US 3368567 A
Description (OCR text may contain errors)
United States Patent 3,368,567 METHOD OF PRODUCING A TABLET CON- TAINING A TOBACCO CONCENTRATE Ralph W. Speer, Memphis, Tenn., assignor to Morton Pharmaceuticals, Inc., Memphis, Tenn., a corporation of Tennessee No Drawing. Filed Mar. 23, 1965, Ser. No. 442,200
2 Claims. (Cl. 131-143) This invention relates in general to a method for producing a tablet incorporating a tobacco concentrate and which is intended to be located in the mouth of the user.
In View of recent medical findings, the use of tobacco, primarily in the form of cigarettes, has been considered of grave potential harm to smokers. Since smoking is habit forming, it is most dilficult for individuals who have enjoyed this habit over an extensive period of time to etfectively and permanently discontinue such habit, with the result that many individuals, after a temporary period of abstention, resume smoking. Various expedients have been suggested to assist smokers in Withdrawing from the smoking habit, which expedients would at least provide some oral satisfaction, such as, particularly, chewing gum. However, such expedients have not proved satisfying and many smokers will merely place an unlighted cigarette in their mouth to obtain a tobacco taste which might also be obtained through chewing tobacco. However, the former, obviously, does not provide the desired taste sensation, much less physiological reaction associated with smoking and the latter is not consonant with most business and social situations.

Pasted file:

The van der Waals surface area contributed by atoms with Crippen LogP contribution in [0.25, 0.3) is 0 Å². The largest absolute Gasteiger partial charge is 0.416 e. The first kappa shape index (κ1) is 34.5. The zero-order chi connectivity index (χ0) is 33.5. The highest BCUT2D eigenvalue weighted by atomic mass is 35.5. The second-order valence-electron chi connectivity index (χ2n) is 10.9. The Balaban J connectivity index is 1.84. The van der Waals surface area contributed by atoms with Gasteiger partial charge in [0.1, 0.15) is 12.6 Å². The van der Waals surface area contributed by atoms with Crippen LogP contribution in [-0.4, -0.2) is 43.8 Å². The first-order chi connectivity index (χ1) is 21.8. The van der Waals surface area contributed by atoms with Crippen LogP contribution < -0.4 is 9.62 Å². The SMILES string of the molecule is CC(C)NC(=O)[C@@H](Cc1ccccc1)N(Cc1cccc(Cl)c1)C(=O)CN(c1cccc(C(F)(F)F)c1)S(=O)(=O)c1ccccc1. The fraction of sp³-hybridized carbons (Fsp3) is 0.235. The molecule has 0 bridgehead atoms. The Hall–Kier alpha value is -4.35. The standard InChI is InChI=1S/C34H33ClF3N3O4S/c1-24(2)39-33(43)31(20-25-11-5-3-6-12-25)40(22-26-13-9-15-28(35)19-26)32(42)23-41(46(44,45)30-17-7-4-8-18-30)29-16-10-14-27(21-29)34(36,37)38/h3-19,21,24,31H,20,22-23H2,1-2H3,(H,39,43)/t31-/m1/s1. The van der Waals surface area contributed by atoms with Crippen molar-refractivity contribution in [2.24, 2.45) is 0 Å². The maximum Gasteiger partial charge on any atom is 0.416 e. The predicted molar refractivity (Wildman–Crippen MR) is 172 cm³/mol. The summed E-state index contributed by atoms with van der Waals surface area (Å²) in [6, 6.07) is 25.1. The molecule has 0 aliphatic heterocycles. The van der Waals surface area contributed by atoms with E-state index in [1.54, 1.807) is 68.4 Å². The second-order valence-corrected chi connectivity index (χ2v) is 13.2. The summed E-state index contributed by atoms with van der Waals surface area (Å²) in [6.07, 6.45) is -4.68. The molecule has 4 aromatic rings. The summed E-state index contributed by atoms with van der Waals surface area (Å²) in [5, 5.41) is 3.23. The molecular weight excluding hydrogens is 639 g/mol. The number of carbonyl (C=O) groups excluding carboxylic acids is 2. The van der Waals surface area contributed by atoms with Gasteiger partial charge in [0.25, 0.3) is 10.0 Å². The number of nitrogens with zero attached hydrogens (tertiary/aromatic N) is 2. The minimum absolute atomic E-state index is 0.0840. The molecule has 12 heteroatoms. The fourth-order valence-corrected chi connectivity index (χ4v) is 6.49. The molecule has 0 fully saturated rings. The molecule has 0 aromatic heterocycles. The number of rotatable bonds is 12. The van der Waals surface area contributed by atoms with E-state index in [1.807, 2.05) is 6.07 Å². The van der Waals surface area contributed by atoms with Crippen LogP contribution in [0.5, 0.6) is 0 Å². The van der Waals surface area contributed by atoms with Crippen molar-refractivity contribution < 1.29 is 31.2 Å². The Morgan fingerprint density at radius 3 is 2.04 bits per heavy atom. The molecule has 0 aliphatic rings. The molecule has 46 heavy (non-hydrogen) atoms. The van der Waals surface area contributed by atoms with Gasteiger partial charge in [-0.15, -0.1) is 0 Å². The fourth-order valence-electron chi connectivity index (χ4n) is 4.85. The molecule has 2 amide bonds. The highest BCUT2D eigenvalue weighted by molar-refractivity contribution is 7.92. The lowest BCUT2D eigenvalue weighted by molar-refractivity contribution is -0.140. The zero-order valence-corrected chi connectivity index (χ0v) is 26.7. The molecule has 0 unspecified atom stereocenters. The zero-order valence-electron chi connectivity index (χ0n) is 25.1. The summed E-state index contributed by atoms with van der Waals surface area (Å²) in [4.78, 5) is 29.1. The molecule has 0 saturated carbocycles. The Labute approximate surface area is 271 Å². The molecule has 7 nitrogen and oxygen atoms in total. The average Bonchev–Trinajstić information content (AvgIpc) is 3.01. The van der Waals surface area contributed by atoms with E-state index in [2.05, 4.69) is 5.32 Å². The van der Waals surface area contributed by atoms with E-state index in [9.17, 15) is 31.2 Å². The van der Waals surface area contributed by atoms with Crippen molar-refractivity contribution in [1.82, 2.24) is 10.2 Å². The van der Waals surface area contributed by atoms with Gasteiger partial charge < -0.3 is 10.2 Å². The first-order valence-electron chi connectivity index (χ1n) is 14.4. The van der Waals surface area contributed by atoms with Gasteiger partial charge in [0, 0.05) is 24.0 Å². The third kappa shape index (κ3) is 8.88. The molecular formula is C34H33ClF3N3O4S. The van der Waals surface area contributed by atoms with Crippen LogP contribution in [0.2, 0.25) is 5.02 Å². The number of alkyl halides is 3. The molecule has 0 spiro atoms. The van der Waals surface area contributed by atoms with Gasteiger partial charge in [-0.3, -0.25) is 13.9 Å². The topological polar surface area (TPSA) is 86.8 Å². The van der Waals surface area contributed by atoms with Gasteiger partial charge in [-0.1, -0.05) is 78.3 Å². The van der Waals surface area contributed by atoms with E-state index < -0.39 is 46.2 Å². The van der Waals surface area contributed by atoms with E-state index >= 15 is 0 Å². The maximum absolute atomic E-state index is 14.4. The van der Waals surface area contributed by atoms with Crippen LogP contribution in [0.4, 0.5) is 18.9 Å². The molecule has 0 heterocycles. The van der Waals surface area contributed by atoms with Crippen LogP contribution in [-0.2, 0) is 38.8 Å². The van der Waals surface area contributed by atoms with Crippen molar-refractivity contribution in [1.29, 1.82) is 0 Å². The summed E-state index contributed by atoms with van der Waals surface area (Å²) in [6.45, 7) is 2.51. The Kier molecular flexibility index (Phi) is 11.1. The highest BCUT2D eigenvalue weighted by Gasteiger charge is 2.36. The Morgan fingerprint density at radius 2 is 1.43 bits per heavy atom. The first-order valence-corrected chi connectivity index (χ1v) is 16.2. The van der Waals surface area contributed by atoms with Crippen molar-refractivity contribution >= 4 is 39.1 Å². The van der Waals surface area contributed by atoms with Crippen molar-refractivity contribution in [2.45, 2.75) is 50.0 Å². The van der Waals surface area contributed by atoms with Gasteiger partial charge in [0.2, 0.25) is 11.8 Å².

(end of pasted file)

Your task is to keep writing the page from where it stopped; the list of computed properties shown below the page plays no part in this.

Therefore, it is an object of the present invention to provide, preferably in tablet form, a tobacco concentrate preparation which is for buccal and sublingual usage; which preparation contains nicotine and other tobacco alkaloids in soluble form so that the user may obtain therefrom a physiological response associated with smok- 1ng.
Another object of the present invention is to provide a tobacco concentrate preparation which is devoid of some of the various resins and tars formed during the combustion of the leaf tobacco and which are deemed to contain the agents harmful to smokers so that the use of the said preparation does not involve some of the risks encountered in smoking.
A still further object of the present invention is to provide a tobacco concentrate preparation for oral usage and which contains a true tobacco flavor but without the pungency and acridity encountered in tobacco smoke.
It is an additional object of the present invention to provide a method for producing a tobacco concentrate which is amenable to economic, high volume production with quality maintenance.
With the above noted objects, my invention resides in the novel method presently described in the following specification and pointed out in the claims.